Hey look! There’s Michael and Steven. They aren’t my favorite kids to play with. One time, one of them pooped in his pants and then reached in and threw some at me. He missed. But they do have some really cool Star Wars toys. I guess they’ll do. Later!

Oh, Happy Birthday Robert–wherever you are.

Send out the masses!

fundraising As surely as winter follows fall, there’s one thing that always quickly follows the start of the school year–no, not new television shows–fundraisers!

It’s that time again; time for all the little chillun to start canvassing the neighborhoods with their glossy brochures hawking pretty wrapping paper, or delicious chocolates–all in the hopes of winning some trinket for their efforts.

Do you remember this when you were a kid? Boy I do. I actually LOVED fundraisers, and I wasn’t one of these kids who forgot to do it and then begged his parents to make up the difference. No, I was quite the little peddler, which is funny considering how anti-new-social I am as a grup (bonus points if you know from whence the term “grup” comes from. And if you can’t figure it out, go here).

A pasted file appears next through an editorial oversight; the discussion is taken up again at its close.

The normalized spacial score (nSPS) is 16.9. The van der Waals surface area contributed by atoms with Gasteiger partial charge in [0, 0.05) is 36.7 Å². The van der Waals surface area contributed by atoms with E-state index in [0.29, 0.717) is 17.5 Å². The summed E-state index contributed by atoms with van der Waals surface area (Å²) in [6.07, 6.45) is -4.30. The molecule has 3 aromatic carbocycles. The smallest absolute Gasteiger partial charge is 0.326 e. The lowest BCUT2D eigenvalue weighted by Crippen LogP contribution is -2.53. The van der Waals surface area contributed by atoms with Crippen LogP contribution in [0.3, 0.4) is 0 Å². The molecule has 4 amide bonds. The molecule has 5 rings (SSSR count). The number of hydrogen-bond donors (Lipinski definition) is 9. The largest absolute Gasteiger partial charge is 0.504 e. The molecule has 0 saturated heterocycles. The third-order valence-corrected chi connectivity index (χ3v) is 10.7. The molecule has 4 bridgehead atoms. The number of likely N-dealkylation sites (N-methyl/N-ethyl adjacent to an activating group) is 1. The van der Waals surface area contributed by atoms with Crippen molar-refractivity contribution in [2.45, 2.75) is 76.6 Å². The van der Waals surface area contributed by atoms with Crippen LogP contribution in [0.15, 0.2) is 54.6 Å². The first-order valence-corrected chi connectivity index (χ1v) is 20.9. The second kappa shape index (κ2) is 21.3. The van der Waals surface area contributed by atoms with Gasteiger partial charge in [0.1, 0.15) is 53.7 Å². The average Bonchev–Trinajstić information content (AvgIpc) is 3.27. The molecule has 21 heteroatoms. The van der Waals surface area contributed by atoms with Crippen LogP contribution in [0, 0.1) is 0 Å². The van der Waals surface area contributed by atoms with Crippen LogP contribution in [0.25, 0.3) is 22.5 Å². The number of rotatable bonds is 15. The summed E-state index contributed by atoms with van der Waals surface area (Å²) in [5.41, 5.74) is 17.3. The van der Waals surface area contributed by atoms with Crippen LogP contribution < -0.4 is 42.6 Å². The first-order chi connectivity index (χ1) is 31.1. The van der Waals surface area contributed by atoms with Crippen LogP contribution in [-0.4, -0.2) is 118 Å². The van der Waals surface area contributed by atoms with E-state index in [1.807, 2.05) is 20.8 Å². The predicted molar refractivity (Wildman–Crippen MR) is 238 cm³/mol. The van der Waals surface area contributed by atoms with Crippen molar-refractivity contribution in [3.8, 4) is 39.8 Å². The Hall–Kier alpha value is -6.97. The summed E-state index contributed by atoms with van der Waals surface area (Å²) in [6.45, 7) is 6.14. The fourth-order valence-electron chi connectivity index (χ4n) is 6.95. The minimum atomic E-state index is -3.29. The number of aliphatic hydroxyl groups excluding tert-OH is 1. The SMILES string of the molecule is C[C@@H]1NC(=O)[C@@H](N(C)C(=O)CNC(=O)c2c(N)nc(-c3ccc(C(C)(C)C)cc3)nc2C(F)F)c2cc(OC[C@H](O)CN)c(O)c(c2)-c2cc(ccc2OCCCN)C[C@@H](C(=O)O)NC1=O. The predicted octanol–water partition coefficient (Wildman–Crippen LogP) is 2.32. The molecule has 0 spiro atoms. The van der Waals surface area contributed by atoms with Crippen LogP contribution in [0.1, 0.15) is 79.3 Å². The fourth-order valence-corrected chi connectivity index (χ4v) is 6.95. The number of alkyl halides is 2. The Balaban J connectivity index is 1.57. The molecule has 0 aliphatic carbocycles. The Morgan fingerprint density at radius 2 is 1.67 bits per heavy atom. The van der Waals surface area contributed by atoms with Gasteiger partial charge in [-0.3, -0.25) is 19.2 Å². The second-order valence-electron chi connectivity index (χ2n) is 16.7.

Come, walk with me…

I remember sitting in the school gymnasium on the floor (this was before my knees and back made floor sitting obscenely painful) listening to the pitch-man explain the fundraiser, while in the background stood a colorful display of all the wonderful prizes we could win by selling a certain amount of product. The basketballs and Frisbees® sitting alongside wonderful dragon kites and candy, all served to feed the great selling machine that is cute little kids–hordes of them even!

Then, I’d run home and show my mom what I had to sell, almost bursting with excitement to get out there and start selling. I had no idea then that, more than likely, she was rolling her eyes even as I foamed at the mouth and fairly buzzed with pent up excitement!